Although the actual events took place at widely varying times, the summer of 2013 has witnessed the public release of 3 major ‘inappropriate use of the cloud’ incidents.
On July 28, Oregon Health & Science University (OHSU) felt compelled to notify 3,044 patients that while there was no reason to believe that their data had leaked, or been misused, it was in a place that it shouldn’t be, and they wanted to apologize. Several physicians had decided that their personal GoogleDrive accounts would be an appropriate place to share data, and while this undoubtedly was a convenient place to compare notes on their patients, they hadn’t undertaken a HIPAA BA with the service provider.
The following day, July 29, NASA’s Office of Inspector General released a report that “found that weaknesses in NASA’s IT governance and risk management practices have impeded the Agency from fully realizing the benefits of cloud computing and potentially put NASA systems and data stored in the cloud at risk.” (NASA has a LOT of data in the public cloud.) Citing a laundry list of weak cloud control practices, including not asking the permission of the non-existent Cloud Czar, the OIG further stated that “in four cases NASA organizations accepted the cloud providers’ standard contracts that did not impose performance metrics or address Federal privacy, IT security, or record management requirements,” concluding from this that “As a result, the NASA systems and data covered by these five contracts are at an increased risk of compromise.” (see page iv) I agree that most standard contracts are extremely non-committal about levels of security service, but such a direct correlation between risk and contract verbiage seems….well, cloudy to me.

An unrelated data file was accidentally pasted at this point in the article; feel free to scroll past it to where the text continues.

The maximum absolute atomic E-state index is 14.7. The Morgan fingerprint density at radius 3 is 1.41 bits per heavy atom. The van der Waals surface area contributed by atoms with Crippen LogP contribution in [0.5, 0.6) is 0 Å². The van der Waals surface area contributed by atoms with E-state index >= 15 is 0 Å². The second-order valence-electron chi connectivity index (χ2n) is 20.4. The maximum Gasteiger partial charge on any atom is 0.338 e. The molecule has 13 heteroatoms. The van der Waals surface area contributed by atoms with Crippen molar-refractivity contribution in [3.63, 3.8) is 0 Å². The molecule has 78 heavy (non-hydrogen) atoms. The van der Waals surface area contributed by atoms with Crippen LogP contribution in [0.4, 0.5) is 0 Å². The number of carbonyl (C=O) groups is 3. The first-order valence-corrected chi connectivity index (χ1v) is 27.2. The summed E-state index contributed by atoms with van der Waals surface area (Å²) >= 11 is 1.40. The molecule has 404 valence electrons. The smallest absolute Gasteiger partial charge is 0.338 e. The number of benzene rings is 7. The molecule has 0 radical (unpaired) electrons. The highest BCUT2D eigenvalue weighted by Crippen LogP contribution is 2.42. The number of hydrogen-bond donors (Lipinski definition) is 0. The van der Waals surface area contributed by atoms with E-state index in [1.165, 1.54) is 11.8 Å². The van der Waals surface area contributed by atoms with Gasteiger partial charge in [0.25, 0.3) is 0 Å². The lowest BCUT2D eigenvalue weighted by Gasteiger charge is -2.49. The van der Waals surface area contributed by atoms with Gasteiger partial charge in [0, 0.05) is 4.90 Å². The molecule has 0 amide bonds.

A month later, on August 28, the US Federal Trade Commission issued a complaint against LabMD for a 2007-8 incident in which the Limewire client had been installed on one of their servers, resulting in personnel data being compromised through that P2P system. Reminiscent of the OHSU incident, it is yet another case of people of good will who are just trying to get their job done by using spreadsheets to supplement the weakness of IT-provided systems. It appears that Limewire was the private toy of the sysadmin, and not used to support the spreadsheet-based workgroup, but unfortunately, the directory they used was shared to that service. Unusually for a ‘privacy breach’, it seems that personal data was actually obtained by somebody who tried to use it to commit financial fraud. 5 years after this undisciplined use of the cloud on the part of a sysadmin, LabMD is now required to spend the next 20 years allowing a CISSP to assess their posture.